Youth Camp, Mission Trips and Offsite Safety
Plan ahead for safety so it doesn't become your focus.
Summer is filled with youth camps, mission trips and off-site recreational activities. By taking care of safety issues up front, you can avoid potential disasters and keep your focus on the ministry.
How do you keep your outings fun — and safe?
Know your coverages
Early in your event-planning stages, call your insurance provider to make sure you know how you're covered. You need to know if there are any restrictions that may affect the activities you provide and if there are any gaps in your current liability coverage.
Enlist good help
Adult sponsors should be mature and trusted to respond appropriately in crisis situations. They should be able to get along well with your youth. You should consider including someone with training in first aid and CPR, such as a nurse. Make sure you have a first-aid kit in every vehicle. It's recommended that you only use sponsors who have been a member of your church for six months or more.
Collect your paperwork
For participants, you need:
- A parental release form giving permission to provide medical care and accepting the risks that may be involved in the activity.
- Emergency contact information.
For drivers, you should have in your files:
- A background check, including a Motor Vehicle Report (MVR).
- Completed Volunteer Driver Form.
- Copy of driver's license.
- Statement of medical condition.
- Documentation for any certification or training the driver has gone through.
For adult sponsors, you need:
- A background check.
- Cell phone number.
- Statement of sufficient liability insurance.
Use appropriate transportation
Take precaution if you're going to use a 15-passenger van. If you're hiring a chartered bus, make sure the company has a good reputation, good safety record and well-maintained buses. Ask to see their certificate of liability insurance. Never sign an agreement that makes you responsible for injuries that occur while on the bus. Lastly, confirm the charter company's standards and practices with respect to driver MVRs and safety training.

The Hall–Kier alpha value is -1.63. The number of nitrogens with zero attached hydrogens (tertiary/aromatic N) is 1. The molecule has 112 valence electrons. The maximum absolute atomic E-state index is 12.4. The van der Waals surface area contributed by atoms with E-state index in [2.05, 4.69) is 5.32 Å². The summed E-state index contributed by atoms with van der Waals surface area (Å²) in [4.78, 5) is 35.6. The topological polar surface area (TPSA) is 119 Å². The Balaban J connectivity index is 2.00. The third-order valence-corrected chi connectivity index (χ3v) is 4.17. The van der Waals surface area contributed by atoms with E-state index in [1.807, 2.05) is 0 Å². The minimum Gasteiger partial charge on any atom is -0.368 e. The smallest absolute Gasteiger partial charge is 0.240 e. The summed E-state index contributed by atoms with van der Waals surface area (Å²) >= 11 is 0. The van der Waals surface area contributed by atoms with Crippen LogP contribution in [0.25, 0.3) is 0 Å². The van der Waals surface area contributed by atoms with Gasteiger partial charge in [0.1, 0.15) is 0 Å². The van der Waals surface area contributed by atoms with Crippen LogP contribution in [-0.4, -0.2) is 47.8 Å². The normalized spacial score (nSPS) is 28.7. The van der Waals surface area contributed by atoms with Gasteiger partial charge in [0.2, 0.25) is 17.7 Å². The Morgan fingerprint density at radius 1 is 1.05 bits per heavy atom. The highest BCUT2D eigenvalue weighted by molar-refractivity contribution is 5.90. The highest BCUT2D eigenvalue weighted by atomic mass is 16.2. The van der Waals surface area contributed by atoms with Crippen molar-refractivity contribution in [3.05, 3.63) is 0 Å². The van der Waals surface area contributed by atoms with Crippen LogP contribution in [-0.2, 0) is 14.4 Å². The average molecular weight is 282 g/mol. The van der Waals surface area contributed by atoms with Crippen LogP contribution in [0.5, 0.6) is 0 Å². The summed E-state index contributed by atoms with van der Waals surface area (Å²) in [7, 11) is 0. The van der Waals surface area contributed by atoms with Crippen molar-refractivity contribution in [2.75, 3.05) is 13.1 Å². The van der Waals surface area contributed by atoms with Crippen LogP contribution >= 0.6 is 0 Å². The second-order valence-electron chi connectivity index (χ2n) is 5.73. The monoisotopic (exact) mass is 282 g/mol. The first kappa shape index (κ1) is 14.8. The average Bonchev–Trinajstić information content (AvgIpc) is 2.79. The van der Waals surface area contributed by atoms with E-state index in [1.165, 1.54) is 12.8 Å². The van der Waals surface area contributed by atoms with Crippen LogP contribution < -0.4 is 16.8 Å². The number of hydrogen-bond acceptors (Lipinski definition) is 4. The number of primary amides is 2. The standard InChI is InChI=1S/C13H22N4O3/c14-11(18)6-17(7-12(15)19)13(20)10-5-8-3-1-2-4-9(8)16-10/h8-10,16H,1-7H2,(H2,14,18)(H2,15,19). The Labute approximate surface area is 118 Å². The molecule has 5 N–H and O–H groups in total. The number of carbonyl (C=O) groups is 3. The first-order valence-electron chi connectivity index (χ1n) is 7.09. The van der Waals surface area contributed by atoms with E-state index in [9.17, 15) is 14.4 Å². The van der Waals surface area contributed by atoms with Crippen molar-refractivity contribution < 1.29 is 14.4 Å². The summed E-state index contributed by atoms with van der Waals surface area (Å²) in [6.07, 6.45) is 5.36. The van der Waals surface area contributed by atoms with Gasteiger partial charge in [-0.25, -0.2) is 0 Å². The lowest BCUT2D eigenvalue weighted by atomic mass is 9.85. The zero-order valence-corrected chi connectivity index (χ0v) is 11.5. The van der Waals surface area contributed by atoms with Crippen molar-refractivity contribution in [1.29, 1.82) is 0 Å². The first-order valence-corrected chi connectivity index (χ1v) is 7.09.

The "rule of two" applies to vehicle safety. Maintain a proper adult-child ratio when transporting youth. Ideally, a minimum of two adults should have responsibility for 20 or fewer young people. Add another adult for every ten additional youth. And pay attention to the number of passengers in each vehicle. Never transport more passengers than a vehicle is designed to carry.
The "rule of three" applies to groups: When separating into groups, always have two adults with one youth, two youth with one adult, or — if you allow youth to work without an adult present —three youth minimum per group. You may have groups larger than three, but never go smaller.
Every adult should have a cell phone with them at all times. As a minimum, there should be one phone per group. Make sure everyone has phone numbers for the group leader and the designated first-aid provider.
If someone is injured, call the youth’s parent, the group leader and the designated first-aid provider.
This article is for informational purposes only. It is not intended to be construed as legal advice. Readers should use this article as a tool, along with best judgment and any terms or conditions that apply, to determine appropriate safety precautions for programs and activities.